Photo credits

The Embalse de Riano in northern Spain. The picture was taken by .... me!

Thursday, June 26

New vision on Civil Unions

I am surprised no one has commented on the way i have changed from ultra conservative to a much more tolerant and understanding position on homosexuality. I thought the conservatives would be enraged and tell me why I am wrong, and that Liberals was be pleased but call for more movement.

So is it because
  • you don't care?
  • you don't talk to heretics?
  • you don't want to expose your own position?
  • You don't know what to say?
  • You are scared I might be right?
  • You have not read it?

I think it's probably the either the first or the last!

Click on the 'homosexuality' tag below to see all my posts as my views have moved.


  1. I noticed that you’re using the catch "civil union", as apposed to marriage. I was wondering if you could clarify that.

    Are civil unions ok, but not marriages, or both?

    Personally I don't believe in gay "marriage". I think this way because marriage has a meaning which essentially defines itself as the "holy" (if you will) union between a man and a woman. That means something to people. To allow gay "marriage", is to, at a fundamental level, change the definition of the word.

    Having said that, I feel that homosexuals who love each other as a man and woman do, should be able to have the same rights and recognition afforded to them as married people.... But call it something else.

    You can't one day say we want the word wet to also encompass dry things and expect everyone to be ok with that. Can you?

    In other words, I think the problem rests in language and meaning, and not recognition of a union per se'.

  2. Hi Andrew, welcome to my blog.

    I used the term 'civil union' becasue in British law this is the term used for a same sex 'marriage'. Legally civil union and marriage confer identical rights and responsibilities, but the language has been kept different. As per your advice!

    I like your line about calling the dry wet. I think the counter to that is that in the past we have always been calling the moist dry, and the time has come to recognise it's wetness.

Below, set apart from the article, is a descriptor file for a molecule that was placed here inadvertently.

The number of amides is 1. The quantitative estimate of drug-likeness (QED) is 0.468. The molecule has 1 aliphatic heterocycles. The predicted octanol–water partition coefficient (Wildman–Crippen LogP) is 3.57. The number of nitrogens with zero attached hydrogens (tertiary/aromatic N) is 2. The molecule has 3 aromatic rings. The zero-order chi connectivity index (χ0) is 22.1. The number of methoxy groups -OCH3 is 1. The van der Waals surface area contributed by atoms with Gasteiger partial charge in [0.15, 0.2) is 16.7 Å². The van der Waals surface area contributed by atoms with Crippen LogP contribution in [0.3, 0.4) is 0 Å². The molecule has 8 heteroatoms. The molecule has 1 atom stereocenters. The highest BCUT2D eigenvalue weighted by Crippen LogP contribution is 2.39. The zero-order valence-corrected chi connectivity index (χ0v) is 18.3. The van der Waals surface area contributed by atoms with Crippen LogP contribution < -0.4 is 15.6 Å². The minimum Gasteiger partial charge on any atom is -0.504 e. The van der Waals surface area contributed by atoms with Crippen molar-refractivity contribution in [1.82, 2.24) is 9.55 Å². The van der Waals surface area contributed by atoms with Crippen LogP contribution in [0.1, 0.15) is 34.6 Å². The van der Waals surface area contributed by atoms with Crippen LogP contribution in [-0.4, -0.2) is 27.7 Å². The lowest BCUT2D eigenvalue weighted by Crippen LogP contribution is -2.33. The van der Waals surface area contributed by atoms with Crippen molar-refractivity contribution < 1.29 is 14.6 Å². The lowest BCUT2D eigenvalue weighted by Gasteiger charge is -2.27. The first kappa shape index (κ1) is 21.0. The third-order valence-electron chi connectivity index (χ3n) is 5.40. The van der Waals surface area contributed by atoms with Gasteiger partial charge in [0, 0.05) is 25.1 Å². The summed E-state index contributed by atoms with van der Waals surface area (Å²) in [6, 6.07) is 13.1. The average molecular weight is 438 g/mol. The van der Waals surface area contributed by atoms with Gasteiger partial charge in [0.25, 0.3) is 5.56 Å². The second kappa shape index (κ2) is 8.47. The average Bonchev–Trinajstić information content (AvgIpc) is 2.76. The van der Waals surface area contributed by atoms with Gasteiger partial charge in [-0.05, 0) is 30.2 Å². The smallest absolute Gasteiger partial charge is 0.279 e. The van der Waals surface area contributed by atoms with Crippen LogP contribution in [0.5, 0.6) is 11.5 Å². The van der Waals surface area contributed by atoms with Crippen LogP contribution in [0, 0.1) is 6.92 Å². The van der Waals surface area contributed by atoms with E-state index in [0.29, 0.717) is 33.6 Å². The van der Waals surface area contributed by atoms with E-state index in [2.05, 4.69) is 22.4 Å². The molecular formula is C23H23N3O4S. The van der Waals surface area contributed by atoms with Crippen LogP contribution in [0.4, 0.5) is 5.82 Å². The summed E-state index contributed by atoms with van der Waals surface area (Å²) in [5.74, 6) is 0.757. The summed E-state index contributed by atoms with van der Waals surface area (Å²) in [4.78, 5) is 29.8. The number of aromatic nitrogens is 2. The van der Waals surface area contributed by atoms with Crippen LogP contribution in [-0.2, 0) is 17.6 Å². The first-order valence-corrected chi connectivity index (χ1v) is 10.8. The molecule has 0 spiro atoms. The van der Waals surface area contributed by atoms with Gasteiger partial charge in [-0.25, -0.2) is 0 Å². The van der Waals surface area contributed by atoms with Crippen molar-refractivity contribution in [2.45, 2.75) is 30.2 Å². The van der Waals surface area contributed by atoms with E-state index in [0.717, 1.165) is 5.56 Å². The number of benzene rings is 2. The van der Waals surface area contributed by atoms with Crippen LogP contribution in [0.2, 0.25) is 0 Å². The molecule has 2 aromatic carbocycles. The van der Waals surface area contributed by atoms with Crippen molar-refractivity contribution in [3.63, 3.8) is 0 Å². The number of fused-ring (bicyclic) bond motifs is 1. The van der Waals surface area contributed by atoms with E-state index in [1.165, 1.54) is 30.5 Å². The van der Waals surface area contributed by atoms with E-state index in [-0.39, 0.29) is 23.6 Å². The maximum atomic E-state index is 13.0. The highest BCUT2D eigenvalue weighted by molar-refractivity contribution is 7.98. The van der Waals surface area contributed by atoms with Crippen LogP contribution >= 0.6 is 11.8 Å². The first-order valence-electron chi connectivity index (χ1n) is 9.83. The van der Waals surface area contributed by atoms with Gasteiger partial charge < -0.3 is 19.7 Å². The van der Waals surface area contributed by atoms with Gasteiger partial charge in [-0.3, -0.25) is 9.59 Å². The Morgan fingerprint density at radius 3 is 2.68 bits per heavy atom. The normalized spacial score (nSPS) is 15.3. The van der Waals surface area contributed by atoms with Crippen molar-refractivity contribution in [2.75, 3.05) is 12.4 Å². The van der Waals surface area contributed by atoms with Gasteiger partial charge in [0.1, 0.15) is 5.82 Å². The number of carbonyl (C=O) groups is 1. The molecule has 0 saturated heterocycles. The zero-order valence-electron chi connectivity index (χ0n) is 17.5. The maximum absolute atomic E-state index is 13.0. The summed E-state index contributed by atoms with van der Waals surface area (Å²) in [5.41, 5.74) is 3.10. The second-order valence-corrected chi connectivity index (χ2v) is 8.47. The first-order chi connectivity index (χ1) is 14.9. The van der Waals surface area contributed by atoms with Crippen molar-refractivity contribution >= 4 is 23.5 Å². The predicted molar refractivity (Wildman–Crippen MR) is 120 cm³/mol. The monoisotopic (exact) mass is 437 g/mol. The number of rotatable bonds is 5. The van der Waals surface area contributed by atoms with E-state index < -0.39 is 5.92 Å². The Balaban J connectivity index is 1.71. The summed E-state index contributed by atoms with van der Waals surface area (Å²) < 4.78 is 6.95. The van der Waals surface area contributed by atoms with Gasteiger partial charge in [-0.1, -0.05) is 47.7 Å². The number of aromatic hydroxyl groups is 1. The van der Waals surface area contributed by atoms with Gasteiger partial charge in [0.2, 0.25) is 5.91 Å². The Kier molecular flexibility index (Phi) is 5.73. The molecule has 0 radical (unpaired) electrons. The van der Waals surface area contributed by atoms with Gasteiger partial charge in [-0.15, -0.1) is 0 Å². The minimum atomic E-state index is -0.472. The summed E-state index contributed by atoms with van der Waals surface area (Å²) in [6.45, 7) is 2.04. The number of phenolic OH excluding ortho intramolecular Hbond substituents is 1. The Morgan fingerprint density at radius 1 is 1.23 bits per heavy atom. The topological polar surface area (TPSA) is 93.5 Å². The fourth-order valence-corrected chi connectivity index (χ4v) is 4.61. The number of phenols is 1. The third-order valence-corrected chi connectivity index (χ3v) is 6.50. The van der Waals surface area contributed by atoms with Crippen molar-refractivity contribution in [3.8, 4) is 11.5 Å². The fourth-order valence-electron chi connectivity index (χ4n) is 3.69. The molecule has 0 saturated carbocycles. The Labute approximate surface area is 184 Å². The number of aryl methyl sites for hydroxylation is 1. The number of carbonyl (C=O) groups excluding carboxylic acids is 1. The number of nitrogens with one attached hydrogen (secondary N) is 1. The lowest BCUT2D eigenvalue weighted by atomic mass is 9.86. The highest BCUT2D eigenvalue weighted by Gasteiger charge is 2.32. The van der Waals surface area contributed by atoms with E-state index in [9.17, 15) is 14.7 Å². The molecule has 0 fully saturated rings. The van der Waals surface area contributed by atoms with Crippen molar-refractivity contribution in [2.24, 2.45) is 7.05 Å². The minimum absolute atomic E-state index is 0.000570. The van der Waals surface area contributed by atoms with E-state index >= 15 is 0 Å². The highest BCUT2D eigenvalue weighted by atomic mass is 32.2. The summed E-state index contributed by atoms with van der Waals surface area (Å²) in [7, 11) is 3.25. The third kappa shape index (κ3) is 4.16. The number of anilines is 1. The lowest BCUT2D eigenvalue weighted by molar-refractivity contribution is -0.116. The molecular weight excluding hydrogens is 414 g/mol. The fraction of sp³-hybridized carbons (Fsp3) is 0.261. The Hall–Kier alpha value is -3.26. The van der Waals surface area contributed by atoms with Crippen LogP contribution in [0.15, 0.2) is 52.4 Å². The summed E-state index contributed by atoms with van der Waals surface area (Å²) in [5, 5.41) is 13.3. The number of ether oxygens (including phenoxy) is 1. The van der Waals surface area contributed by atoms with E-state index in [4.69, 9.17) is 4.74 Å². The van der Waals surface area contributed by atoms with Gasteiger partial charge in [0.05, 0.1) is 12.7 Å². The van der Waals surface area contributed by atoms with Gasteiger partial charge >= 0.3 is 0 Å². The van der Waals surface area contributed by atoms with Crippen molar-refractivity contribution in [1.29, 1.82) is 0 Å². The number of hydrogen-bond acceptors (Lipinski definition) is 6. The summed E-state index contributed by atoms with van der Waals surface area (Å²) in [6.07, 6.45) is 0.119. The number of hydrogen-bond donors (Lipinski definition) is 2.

3. touche'.

    But what do you think as a lay preacher? You use the term 'civil union' because of british law. Does this mean you'd prefer marriage?

  4. This is the issue that has had me in knots for some time. As a licensed reader, whose words carry the authority of the church, it is important that what I say is right, because some people will treat it as the oracle of God and live by it. Therefore, (not being gay myself) it makes little difference to me WHAT the truth is, I just want to find out what it is so that I can preach it correctly.

    Theologically, I have studied the proof texts - Leviticus 18 and 20, 1 Corinthians 6, Romans 1 etc, and have a fairly solid logical case that these refer to temple prostitution, not 'civil union'. On the other hand, the doctirne of marriage as 'one flesh points strongly towards heterosexual marriage as God's plan. But then 'one flesh' is also the source of doctrines about women's silence in church, women wearing hats in church, women not being ordained, and no remarriage after divorce. We seem happy to find excuses - I mean 'cultural explanations'- for these people, but not for gays. That is discrimination. So, either silence the women and remain unmarried, or let gays marry.

    Apparently there was a time when the Orthodox church had a liturgy for same sex unions which was almost identical to the marriage service.

    In summary, today i am 51% in favour of the church blessing civil unions (which perhaps we should call marriage), but the remaining 49% shouts loudly.

    This is a summary of a 5500 word document I have written on this, if you are interested.

  5. Good point.

    So would you say then that The Word of God is culturaly relative?

    I don't necessaraly disagree with that. Surely one of the goals of Christ was to break down cultural walls.